H 710 CREATIVE CHEMISTRY need not be extensible. Natural rubber suffers from several disadvantages. It swells on contact with organic liquids such as petroleum products (gasoline, lubricating oils, etc.) ; it is not resistant to oxidation by the oxygen of the air. The original synthetic rubber, a polymer of dimethylbutadiene, developed by Germany during World War I, was a poor substitute for natural rubber, but it has been greatly improved by building large molecules from a mixture of butadiene and other unsaturated compounds. Thus Buna S tires on which the German mechanized army rode in 1940-1941 were made by polymerizing butadiene with styrene. H Fig. 304. The Firestone B-iy bomber tire. (Courtesy of the Firestone Tire and Rubber Company.) I C // \ HC C—CH=CH2 HC C— \ / C I H This rubber is approximately equal to natural rubber in its resistance to abrasion and heat. Buna N, more commonly referred to as Perbunan, is another copolymer of butadiene, which is particularly desirable because of its resistance to swelling with liquid hydrocarbons. Buna N is made by polymerizing butadiene with acrylonitrile, CH2=CH—C^N. Tires made from Perbunan may wear slightly longer than tires made from natural rubber. In 1940 the Standard Oil Company, a corporation of New Jersey, made public its plans to erect a Buna plant having a capacity of 10,000 pounds per day under the patent rights originating with German chemists and now owned by one of Standard's United States subsidiaries. This plant went into operation in 1941 at the refinery of the Standard Oil Company of Louisiana in Baton Rouge.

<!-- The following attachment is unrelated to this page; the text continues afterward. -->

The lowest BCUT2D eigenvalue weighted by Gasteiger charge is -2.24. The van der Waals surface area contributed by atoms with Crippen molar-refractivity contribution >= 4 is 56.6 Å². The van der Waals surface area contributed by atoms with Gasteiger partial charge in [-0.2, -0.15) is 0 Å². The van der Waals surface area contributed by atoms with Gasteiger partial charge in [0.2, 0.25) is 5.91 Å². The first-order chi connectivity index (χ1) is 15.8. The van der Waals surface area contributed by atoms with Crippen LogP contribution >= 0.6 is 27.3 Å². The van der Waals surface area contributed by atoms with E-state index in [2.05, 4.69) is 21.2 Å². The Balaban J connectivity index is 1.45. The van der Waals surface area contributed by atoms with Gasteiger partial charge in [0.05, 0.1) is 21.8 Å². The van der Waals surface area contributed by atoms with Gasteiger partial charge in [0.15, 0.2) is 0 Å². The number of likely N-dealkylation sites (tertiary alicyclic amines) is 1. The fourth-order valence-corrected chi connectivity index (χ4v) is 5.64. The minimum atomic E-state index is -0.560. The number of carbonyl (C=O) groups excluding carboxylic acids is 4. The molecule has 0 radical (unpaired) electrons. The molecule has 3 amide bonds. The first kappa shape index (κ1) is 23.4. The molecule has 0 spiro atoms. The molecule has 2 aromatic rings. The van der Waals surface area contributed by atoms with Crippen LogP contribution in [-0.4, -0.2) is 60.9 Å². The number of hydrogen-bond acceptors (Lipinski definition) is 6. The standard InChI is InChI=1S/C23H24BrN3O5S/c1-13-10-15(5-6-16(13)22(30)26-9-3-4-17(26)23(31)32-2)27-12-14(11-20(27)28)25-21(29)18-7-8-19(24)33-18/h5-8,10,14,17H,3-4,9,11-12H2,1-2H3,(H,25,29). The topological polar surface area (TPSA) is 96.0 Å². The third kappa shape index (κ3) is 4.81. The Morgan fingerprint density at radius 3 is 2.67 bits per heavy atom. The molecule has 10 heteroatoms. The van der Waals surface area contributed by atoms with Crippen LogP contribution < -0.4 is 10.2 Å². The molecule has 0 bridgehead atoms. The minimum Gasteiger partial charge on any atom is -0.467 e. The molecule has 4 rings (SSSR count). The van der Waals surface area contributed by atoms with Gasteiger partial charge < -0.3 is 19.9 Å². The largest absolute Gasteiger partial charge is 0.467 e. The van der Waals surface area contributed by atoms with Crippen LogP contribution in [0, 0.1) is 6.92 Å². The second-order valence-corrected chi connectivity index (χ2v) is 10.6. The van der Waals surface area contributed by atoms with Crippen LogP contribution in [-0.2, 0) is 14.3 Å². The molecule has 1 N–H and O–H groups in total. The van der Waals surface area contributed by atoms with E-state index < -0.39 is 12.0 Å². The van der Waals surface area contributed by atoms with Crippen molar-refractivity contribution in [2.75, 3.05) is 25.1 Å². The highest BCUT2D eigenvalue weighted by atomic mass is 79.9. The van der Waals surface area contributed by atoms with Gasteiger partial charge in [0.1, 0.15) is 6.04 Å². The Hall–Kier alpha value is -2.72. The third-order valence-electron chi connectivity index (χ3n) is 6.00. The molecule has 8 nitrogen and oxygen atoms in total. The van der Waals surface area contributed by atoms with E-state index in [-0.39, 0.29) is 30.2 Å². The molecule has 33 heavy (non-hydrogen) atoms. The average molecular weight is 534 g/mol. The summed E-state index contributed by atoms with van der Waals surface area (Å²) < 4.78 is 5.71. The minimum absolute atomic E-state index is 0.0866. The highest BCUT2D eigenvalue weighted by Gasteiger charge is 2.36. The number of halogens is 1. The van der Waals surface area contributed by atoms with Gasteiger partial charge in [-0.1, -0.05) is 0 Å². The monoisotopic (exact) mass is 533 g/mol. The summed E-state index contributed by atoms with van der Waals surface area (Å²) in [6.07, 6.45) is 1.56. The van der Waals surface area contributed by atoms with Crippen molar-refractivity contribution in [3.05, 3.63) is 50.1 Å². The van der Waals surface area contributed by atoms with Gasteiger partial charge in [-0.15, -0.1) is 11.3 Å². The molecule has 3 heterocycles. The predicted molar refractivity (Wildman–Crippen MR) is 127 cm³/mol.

NATURAL AND SYNTHETIC RUBBERS 711 In 1941 the United States Government arranged with four rubber companies to build synthetic rubber plants each with an initial capacity of 2500 tons per year, to be increased eventually to 10,000 tons per year for each plant. About 1930 the E. I. du Pont de Nemours Company produced a new synthetic rubber, neoprene, from the basic materials, coal, limestone, and salt. Acetylene prepared from calcium carbide was changed in the presence of catalysts (cuprous salts) to monovinyl acetylene, was HC^C—CH=CH2, which heated with hydrochloric acid, HCl, made from salt to produce CL chloroprene, HaC^-C—CH=CH2. Chloroprene is polymerized to Neoprene is produce neoprene. superior to natural rubber in its resistance to hydrocarbon solvents, to light, and to oxidation. Unlike natural rubber it does not require sulfur for vulcanization. Neoprene is used to advantage in the manufacture of hose for any purpose where oil or other hydrocarbons are likely to be present, for conveyor belts, packing, printing rollers, electrical cables, ignition wire, gloves, protective clothing, motor mountings, nonslip floor wax, and many other products which are subjected to conditions that quickly deteriorate natural rubber. The Russians make a synthetic rubber known as Sovprene, which is believed by some people to be similar to neoprene. Sovprene is the name given to the Russian version of neoprene. A self-sealing rubber airplane tank. (Courtesy of the United States Rubber Company.) In late 1941 the production of neoprene had been raised to 1,500,000 pounds per month, and a new plant was being erected by the E. I. du Pont de Nemours and Company at Louisville, Kentucky, which is to have a capacity of around 20,000,000 pounds per year. Another solvent-resisting rubber substitute which was developed at about the same time that neoprene was developed is made from ethylene dichloride and sodium tetrasulfide. The ethylene is obtained from petroleum refinery gases, and the chlorine and sodium tetrasulfide come from salt and sulfur. This rubber substitute is called "Thiokol." It was discovered by J. C. Patrick in 1920 in connection with a research for a cheaper antifreeze solution. In 1938 the consumption of "Thiokol" exceeded one million pounds.